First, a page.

INDIANAPOLIS -- Almost a month later, Atlanta Falcons coach Dan Quinn reflected on his team's historic collapse in a 34-28 overtime loss to New England in Super Bowl LI, a loss that could linger for quite some time considering the Falcons blew a 25-point lead.
"When they ask me if I've watched it, I say, 'Yes, I am past it. I am not over it,'" Quinn said Wednesday at the NFL combine. "I don't think I ever will be, and that's a good thing. Sometimes those kinds of experiences propel you to have the types of offseasons that you'd like to have.
"The analogy I use for our team [is] we're fighters. For those who cover our team on a regular basis, you know we talk about boxing quite a bit. And we got our ass knocked down on the canvas. You get back up and you go fight again. That's kind of what this offseason is about for us."
Specifically, Quinn revisited the late-game playcalling by former offensive coordinator Kyle Shanahan that came under so much scrutiny following the Super Bowl. There was a chance for the Falcons to secure their first-ever Super Bowl title despite losing the momentum, but a first-and-10 at the Patriots' 23-yard line with 4:40 left in regulation and a 28-20 lead turned into a punt that led to the game-tying score, forcing overtime.
Quinn was asked if he thought that he should have demanded Shanahan, now the 49ers head coach, run the ball a few more times in that situation to milk the clock and assure a field goal try. The Falcons ran Devonta Freeman on first down, but saw Matt Ryan sacked while dropping back to pass on second down. Then a holding penalty against Jake Matthews on third down pushed the Falcons out of field goal range.
"The first [play], we had a tackle for a loss," Quinn recalled. "On the second one, we had a play going to our best player [Julio Jones] thrown by the league's MVP [Matt Ryan]. ... I was on the headset, so I own that call, too. If we complete the ball on that one and don't take a sack, that's a gutsy call and it moves the chains.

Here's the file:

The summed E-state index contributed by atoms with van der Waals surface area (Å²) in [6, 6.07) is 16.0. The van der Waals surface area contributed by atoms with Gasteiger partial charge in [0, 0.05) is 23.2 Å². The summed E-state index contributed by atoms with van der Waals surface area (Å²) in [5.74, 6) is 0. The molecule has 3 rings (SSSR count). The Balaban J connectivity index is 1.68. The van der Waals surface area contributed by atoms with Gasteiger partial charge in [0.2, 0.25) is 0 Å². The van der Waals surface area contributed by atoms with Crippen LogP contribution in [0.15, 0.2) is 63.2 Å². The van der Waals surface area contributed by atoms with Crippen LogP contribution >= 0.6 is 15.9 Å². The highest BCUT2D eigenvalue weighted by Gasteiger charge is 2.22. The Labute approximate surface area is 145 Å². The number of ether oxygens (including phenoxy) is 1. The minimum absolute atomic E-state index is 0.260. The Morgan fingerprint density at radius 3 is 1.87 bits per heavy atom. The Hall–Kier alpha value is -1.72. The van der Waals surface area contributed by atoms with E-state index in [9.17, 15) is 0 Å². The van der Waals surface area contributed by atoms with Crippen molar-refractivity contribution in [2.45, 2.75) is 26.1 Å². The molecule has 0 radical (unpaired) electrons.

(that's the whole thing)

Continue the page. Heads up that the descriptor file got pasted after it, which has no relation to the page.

"And the next play, a consequence of being out of field goal range, we threw it, and Matt threw a really good ball to Mo [Mohamed Sanu]. And we had a holding penalty. So the consequences were real. Those are the what-ifs that you go through, and it goes down a long list. If you told me if we ran it two more times where there's going to be no penalties and gain yards, then, yeah, I would have signed up for that. Honestly, the fact that when you go back through those, you learn from them. If there's ways to do it better, we're going to find those."
Quinn, who confirmed he took over the defensive playcalling for now-departed defensive coordinator Richard Smith in Week 13 of the regular season, also discussed if playing more man-to-man coverage against the Patriots led to his defense wearing down even more so. The Patriots ran 93 offensive plays compared to 46 for the Falcons.
"I did go back and watch the second half again; we played 29 snaps of man and 27 snaps of zone," Quinn said. "So, sometimes it may look like the way we play our zone is our man-to-man. The what-if game for sure is there and say, 'Could we have changed our leverage and not played man-to-man or played zone or played it differently?' Any time you have over 90 plays, you're going to look tired. There's byproducts of that: not playing as well on third down. We didn't have a good game third down offensively for some drives to extend and continue.
"What I was pleased about in the game was we had eight tackles for loss, we had five sacks, we had two turnovers. We scored on defense. What I wasn't happy about was all the explosive plays that they had. Some were a result of missed tackles. Some were a result of they made good plays, which happens, too. But at the end of it, I always look back and say, 'OK, what could we have done better?' That's just not in that game. It gets magnified in that game because, 'All right, if we had had a different call and played zone snap when we had a man snap, would the execution have been different?' You've got to do what you think is best at the time. At the time, I thought that playing man-to-man was going to be the best way to deny the ball."